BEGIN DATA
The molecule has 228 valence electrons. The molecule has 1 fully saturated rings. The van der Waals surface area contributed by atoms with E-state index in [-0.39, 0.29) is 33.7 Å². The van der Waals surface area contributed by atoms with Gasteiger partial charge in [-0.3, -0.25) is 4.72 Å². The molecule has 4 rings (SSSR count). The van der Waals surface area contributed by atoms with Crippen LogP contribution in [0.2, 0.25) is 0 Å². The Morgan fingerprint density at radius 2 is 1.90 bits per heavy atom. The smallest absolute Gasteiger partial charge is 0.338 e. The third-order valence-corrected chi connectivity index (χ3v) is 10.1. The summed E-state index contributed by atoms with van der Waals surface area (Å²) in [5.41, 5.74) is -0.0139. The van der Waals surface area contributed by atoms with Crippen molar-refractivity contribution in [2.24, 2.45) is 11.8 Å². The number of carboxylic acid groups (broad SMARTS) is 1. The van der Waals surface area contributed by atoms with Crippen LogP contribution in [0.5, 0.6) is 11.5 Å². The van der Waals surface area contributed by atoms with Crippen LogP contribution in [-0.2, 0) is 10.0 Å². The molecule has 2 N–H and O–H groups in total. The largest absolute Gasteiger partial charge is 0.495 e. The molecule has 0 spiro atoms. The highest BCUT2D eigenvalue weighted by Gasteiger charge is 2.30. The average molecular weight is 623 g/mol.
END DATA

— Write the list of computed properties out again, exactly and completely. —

The molecule has 228 valence electrons. The molecule has 1 fully saturated rings. The van der Waals surface area contributed by atoms with E-state index in [-0.39, 0.29) is 33.7 Å². The van der Waals surface area contributed by atoms with Gasteiger partial charge in [-0.3, -0.25) is 4.72 Å². The molecule has 4 rings (SSSR count). The van der Waals surface area contributed by atoms with Crippen LogP contribution in [0.2, 0.25) is 0 Å². The Morgan fingerprint density at radius 2 is 1.90 bits per heavy atom. The smallest absolute Gasteiger partial charge is 0.338 e. The third-order valence-corrected chi connectivity index (χ3v) is 10.1. The summed E-state index contributed by atoms with van der Waals surface area (Å²) in [5.41, 5.74) is -0.0139. The van der Waals surface area contributed by atoms with Crippen molar-refractivity contribution in [2.24, 2.45) is 11.8 Å². The number of carboxylic acid groups (broad SMARTS) is 1. The van der Waals surface area contributed by atoms with Crippen LogP contribution in [0.5, 0.6) is 11.5 Å². The van der Waals surface area contributed by atoms with Crippen LogP contribution in [-0.2, 0) is 10.0 Å². The molecule has 2 N–H and O–H groups in total. The largest absolute Gasteiger partial charge is 0.495 e. The molecule has 0 spiro atoms. The highest BCUT2D eigenvalue weighted by Gasteiger charge is 2.30. The average molecular weight is 623 g/mol.